By: Scott Hervey

Once again, California leads the nation in passing online privacy consumer protection legislation. On September 30, 2013 Governor Jerry Brown signed into law A.B 370 which adds new provisions to California’s existing Online Privacy Protection Act (Business and Professions Code Section 22575).  These new provisions require the operators of websites, online services and  mobile applications to disclose how they respond to an electronic request not to track an individual consumer’s online activities over time and across different Web sites or online services. According to the bill’s author, Al Muratsuchi, since California passed CalOPPA in 2004, evolving technology and new business practices have raised new privacy concerns, including concerns over online behavioral tracking.

Continue Reading California Passes New Privacy Law That May Require Revisions to Most Online Privacy Policies.

By Dale C. Campbell

On July 31, 2012, the Ninth Circuit issued its ruling protecting the right of privacy held by collegiate athletes against the use of their likeness in connection with video games. (Keller v. Electronic Arts, Inc. (2013) 9th Circuit Court of Appeals 10-15387. This decision joins the Third Circuit’s decision in Ryan Hart v. Electronic Arts, Inc., U.S. App. LEXIS 10171 (3d Cir. 2013), finding that the collegiate athletes’ right to publicity outweighs Electronic Arts’ First Amendment rights. 

Sam Keller was a starting quarterback for Arizona State in 2005, before joining Nebraska in 2007. Electronic Arts ("EA") is the producer of a series of video games known as NCAA Football, in which EA seeks to replicate a school’s entire team as closely as possible. NCAA Football is an interactive game that allows the video gamer a wide range of playing options including modification of a player’s size and abilities as well as for which team he plays. Keller sued EA and the NCAA in a putative class action. EA filed a SLAPP motion ("Strategic Lawsuit Against Public Participation"), claiming that this conduct was protected by the First Amendment. The District Court denied the SLAPP motion, and EA appealed. 

The Ninth Circuit recognized that video games, like books, plays, and movies, are entitled to the full protections of the First Amendment.  (Brown v. Entm’t Merchs. Ass’n, 131 S.Ct. 2729, 2733 (2011). However, the First Amendment rights are not absolute, and states may recognize the right of publicity to a degree consistent with the First Amendment. (Zacchini v. Scripps-Howard Broad Co., 433 U.S. 562, 574-75 (1977).) 


By: Nathan Geronimo

A few months ago I wrote about the dangers of posting information online that contradicted your own contentions when involved in litigation.  I cited to cases where posts on social networking sites were used as evidence against plaintiffs in civil cases.  A recent case involving blogs and social networking sites illustrates yet another legal issue associated with internet posts in the modern times: Posts affecting a third party’s privacy, and the possibility that such posts can be considered harassment.

Johnson v. Arlotta is a classic “jilted lover” story with a modern twist.  Andrew Arlotta and Ann Marie Johnson had a romantic relationship for just under a year.  After this relationship terminated, Arlotta continued to contact Johnson, who did not welcome Arlotta’s communications.  In late December 2009, Johnson obtained a six-month harassment restraining order against Arlotta, which prohibited Arlotta from committing any acts intended to adversely affect Johnson’s safety or privacy, and from having any contact with Johnson by email or by other means or persons.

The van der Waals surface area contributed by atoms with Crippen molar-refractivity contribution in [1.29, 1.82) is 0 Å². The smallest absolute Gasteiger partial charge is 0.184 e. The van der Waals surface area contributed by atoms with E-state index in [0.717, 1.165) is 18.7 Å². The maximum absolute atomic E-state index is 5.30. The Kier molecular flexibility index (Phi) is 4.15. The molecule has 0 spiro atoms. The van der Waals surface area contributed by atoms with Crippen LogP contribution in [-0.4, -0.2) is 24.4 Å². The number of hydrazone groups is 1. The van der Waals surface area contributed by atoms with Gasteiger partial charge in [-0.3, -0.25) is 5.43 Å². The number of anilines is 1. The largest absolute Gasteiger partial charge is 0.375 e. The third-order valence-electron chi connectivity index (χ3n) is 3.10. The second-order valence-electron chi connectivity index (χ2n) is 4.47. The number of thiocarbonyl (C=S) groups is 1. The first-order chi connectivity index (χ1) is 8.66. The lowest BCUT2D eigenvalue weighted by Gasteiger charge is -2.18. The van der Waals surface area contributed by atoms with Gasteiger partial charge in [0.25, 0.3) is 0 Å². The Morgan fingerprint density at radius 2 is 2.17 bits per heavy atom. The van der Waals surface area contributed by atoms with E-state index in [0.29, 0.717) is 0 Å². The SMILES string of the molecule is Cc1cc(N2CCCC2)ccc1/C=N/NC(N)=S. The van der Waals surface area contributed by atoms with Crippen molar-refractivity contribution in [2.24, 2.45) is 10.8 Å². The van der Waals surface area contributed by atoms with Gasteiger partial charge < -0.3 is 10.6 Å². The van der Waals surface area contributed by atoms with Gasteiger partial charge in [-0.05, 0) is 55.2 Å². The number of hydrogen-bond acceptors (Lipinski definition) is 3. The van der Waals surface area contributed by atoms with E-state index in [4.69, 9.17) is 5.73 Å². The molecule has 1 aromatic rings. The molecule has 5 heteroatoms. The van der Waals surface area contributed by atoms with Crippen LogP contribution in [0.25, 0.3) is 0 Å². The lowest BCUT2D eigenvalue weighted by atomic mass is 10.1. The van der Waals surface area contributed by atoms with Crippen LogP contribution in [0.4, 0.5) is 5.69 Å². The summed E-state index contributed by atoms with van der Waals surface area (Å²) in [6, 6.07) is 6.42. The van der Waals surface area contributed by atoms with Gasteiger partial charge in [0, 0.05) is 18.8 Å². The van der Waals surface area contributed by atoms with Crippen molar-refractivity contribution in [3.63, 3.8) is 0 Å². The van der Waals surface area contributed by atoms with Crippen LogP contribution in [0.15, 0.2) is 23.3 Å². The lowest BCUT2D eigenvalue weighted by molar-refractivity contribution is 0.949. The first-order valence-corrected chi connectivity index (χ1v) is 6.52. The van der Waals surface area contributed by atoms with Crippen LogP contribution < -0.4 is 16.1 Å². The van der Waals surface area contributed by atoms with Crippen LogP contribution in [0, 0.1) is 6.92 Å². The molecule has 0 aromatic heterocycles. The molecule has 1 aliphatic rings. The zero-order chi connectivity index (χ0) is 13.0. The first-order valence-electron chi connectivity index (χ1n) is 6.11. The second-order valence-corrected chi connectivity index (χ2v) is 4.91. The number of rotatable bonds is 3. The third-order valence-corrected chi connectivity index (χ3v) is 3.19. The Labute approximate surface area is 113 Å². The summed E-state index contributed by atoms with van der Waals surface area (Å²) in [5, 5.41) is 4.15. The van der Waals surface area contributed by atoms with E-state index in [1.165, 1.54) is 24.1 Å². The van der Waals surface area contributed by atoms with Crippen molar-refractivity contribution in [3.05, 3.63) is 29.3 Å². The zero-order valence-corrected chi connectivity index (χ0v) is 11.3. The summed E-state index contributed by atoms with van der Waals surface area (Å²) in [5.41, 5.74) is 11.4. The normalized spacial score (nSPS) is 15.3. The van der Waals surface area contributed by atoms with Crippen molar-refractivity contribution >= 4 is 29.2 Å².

Continue Reading Don’t Blog on Me

By Nathan Geronimo

People are better connected with friends and family than ever before.  Social media sites such as Facebook and Twitter can be an excellent way to stay in touch with loved ones, and to get daily updates of people’s lives.  Similarly, through sites such as YouTube, people are able to share videos and information with others almost instantaneously.  While these sites can be great to disseminate images and information to a desired audience, they can also make information readily available to audiences that are less desirable to, and not contemplated by the poster.  There has been a great deal of buzz in recent years about employers using social media sites to perform “background checks” on prospective employees, and warning job applicants to be conscious of this fact when posting on social media sites.  In addition to this concern, recent cases illustrate a possible new concern for social media posters: use of social media posts in litigation.

In a recent decision in Louisiana, Boudwin v. General Ins. Co., Plaintiffs sued an individual and an insurance company based on alleged injuries arising out of a car accident.  In the lower Court, Plaintiff’s prevailed on the question of liability, but were unsatisfied with the jury awards of $25, 000 to the first Plaintiff, and $50,000 to the second Plaintiff.  On appeal, Plaintiffs argued that the jury erred in failing to award them any damages for physical disability or loss of enjoyment of life.  To recover based on a theory of detrimental lifestyle change, a court looks at both the severity of the injury, and Plaintiff’s lifestyle prior to the injury.

Continue Reading Involved in Litigation? Be Careful What You Post Online

By: Audrey Millemann and Etan Zaitsu

The federal Stored Communications Act (SCA) of 1986 was established in an attempt to give Fourth Amendment-type privacy protections to people for their Internet communications. In other words, Congress sought to protect people’s Internet privacy from warrantless intrusion.

Continue Reading Social Networking Websites – Just How Private Are they?